Conclusion Top


There is no significant differences in concentration of Ca(OH) 2 ions and pH if Ca(OH) 2 is placed in the pulp chamber or in the root canal. These results show that placing Ca(OH) 2 in pulp chamber is as effective as placing it in root canal. Also, in order to gain the maximum effect without difficulty in cleaning the remained Ca(OH) 2 , it is recommended to use it in pulp chamber and keep it for a longer period of time.

 
   References Top

1.Lin S, Kfir A, Laviv A, Sela G, Fuss Z. The in vitro antibacterial effect of calcium hydroxide in infected dentinal tubules at different time intervals. J Contemp Dent Pract 2009;10:59-66.  Back to cited text no. 1
    
2.Carrotte P. Calcium hydroxide's application in endodontic. Br Dent J 2004;197:735-43.  Back to cited text no. 2
    
3.Orucoglu H, Cabankara FK. Effect of unintentionally extruded calcium hydroxide paste including barium sulfate as a radiopaquing agent in treatment of teeth with periapical lesions: Report of a case. J Endod 2008;34:888-91.  Back to cited text no. 3
    
4.Leonardo MR, da Silva LA, Tanomaru Filho M, Bonifácio KC, Ito IY. In vitro evaluation of antimicrobial activity of sealers in endodontics. J Endod 2000;26:391-4.  Back to cited text no. 4
    
5.da Silva LA, Leonardo MR, da Silva RS, Assed S, Guimarães LF. Calcium hydroxide root canal sealers: Evaluation of pH, Calcium ion concentration and conductivity. Int Endod J 1997;30:205-9.  Back to cited text no. 5
    
6.Kontakiotis EG, Wu MK, Wesselink PR. Effect of calcium hydroxide dressing on seal of permanent root filling. Endod Dent Traumatol 1997;13:281-4.  Back to cited text no. 6
[PUBMED]    
7.Cohen S, Hargreaves KM, Keiser K. Pathway of the pulp. 9 th ed. Mosby Elsevier; 2006. p. 361-2.  Back to cited text no. 7
    
8.Lohbaur U, Dahl U, Dasch W, Petschelt A. Calcium release and PH of gutta-percha points containing calcium hydroxide. J Dent Res 2001;80:272.  Back to cited text no. 8
    
9.Siren EK, Lavonious E, Kontakiotis E. Effect of Ca(OH)2 gutta-percha points on bacteria in root canals. J Dent Res 2000;79:543.  Back to cited text no. 9
    
10.Porkaew P, Retief DH, Barfield RD, Lacefield WR, Soong SJ. Effect of calcium hydroxide paste as an intracanal medicament on apical seal. J Endod 1990;16:369-74.  Back to cited text no. 10
[PUBMED]    
11.Lambrianidis T, Kosti E, Boutsioukis C, Mazinis M. Removal efficacy of various calcium hydroxide/chlorhexidine medicaments from the root canal. Int Endod J 2006;39:55-61.  Back to cited text no. 11
[PUBMED]    
12.Lambrianidis T, Margelos J, Beltes P. Removal efficiency of calcium hydroxide dressing from the root canal. J Endod 1999;25:85-8.  Back to cited text no. 12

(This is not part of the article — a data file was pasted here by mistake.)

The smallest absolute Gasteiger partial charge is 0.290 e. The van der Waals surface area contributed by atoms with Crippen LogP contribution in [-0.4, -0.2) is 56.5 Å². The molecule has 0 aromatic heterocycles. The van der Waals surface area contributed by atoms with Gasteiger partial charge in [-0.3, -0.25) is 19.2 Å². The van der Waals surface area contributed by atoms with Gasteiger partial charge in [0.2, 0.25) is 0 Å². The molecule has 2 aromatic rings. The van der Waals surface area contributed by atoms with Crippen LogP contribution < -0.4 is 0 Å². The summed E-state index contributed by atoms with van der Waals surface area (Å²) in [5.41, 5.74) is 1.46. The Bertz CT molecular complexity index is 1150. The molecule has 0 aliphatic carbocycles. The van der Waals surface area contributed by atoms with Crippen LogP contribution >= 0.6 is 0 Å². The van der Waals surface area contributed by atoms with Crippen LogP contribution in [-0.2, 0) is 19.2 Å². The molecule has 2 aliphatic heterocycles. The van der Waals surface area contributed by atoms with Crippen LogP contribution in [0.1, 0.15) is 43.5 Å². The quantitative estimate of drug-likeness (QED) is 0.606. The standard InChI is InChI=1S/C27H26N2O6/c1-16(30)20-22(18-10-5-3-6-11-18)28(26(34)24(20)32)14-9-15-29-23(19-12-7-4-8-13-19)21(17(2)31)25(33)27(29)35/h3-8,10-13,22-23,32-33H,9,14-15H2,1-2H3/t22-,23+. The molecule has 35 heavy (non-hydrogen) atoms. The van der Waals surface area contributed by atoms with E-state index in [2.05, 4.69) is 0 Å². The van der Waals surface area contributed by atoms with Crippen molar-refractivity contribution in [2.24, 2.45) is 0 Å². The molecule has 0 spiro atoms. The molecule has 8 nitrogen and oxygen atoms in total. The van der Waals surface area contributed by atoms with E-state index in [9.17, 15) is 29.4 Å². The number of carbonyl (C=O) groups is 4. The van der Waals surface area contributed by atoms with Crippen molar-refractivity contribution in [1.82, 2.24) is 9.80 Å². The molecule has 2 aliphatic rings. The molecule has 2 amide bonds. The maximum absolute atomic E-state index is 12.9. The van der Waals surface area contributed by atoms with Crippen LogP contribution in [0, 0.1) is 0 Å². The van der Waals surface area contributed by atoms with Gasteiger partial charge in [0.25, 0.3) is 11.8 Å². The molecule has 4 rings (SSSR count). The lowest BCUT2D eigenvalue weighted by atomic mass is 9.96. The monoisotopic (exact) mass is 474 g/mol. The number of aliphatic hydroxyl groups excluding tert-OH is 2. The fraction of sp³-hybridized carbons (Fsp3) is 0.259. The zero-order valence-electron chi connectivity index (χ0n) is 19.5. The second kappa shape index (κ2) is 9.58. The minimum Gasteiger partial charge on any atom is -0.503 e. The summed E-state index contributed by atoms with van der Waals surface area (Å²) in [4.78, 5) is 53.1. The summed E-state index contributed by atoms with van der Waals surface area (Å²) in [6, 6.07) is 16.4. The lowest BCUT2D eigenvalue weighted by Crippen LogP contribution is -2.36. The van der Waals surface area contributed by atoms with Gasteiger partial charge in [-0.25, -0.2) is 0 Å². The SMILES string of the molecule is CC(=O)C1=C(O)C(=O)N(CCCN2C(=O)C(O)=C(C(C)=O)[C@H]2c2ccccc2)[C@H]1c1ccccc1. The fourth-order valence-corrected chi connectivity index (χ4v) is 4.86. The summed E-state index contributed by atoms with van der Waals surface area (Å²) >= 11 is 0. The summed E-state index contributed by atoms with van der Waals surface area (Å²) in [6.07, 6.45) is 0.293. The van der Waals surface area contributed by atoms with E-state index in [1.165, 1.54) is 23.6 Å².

[PUBMED]    
13.Margelos J, Eliades G, Verdelis C, palaghias G. Interaction of calcium hydroxide with zinc oxide- eugenol type sealers: A potenial clinical problem. J Endod 1997;23:43-8.  Back to cited text no. 13
[PUBMED]    
14.Farhad A, Barekatain B, Khodarahmi GH. PH Change and calcium ione diffusion from calcium hydroxide intracanal medication through root dentin. Dent Sch Shahid Beheshti Univ Med Sci J 2003;21:374-82.  Back to cited text no. 14
    
15.Pérez F, Franchi M, Péli JF. Effect of calcium hydroxide form and placement on root dentine pH. Int Endod J 2001;34:417-23.  Back to cited text no. 15
    
16.Hosoya N, Takahashi G, Arai T, Nakamura J. Calcium concentration and pH of the periapical environment after applying calcium hydroxide into root canals in vitro. J Endod 2001;27:343-6.  Back to cited text no. 16
    
17.Simon ST, Bhat KS, Francis R. Effect of four vehicles on the pH of calcium hydroxide and the release of calcium ion. Oral Surg Oral Med Oral Pathol Oral Radiol Endod 1995;80:459-64.  Back to cited text no. 17
    
18.Zmener O, Pameijer CH, Banegas G. An in vitro study of the pH of three calcium hydroxide dressing materials. Dent traumatol 2007;23:21-5  Back to cited text no. 18
    
19.Haapasalo HK, Sirén EK, Waltimo TM, Ørstavik D, Haapasalo MP. Inactivation of local root canal medicaments by dentine: An in vitro study. Int Endod J 2000;33:126-31.  Back to cited text no. 19
    

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Correspondence Address:
Seyed Mohsen Hasheminia
Department of Endodontics and Torabinejad Dental Research Center, School of Dentistry, Isfahan University of Medical Sciences, Isfahan
Iran
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Source of Support: None, Conflict of Interest: None


DOI: 10.4103/0970-9290.100431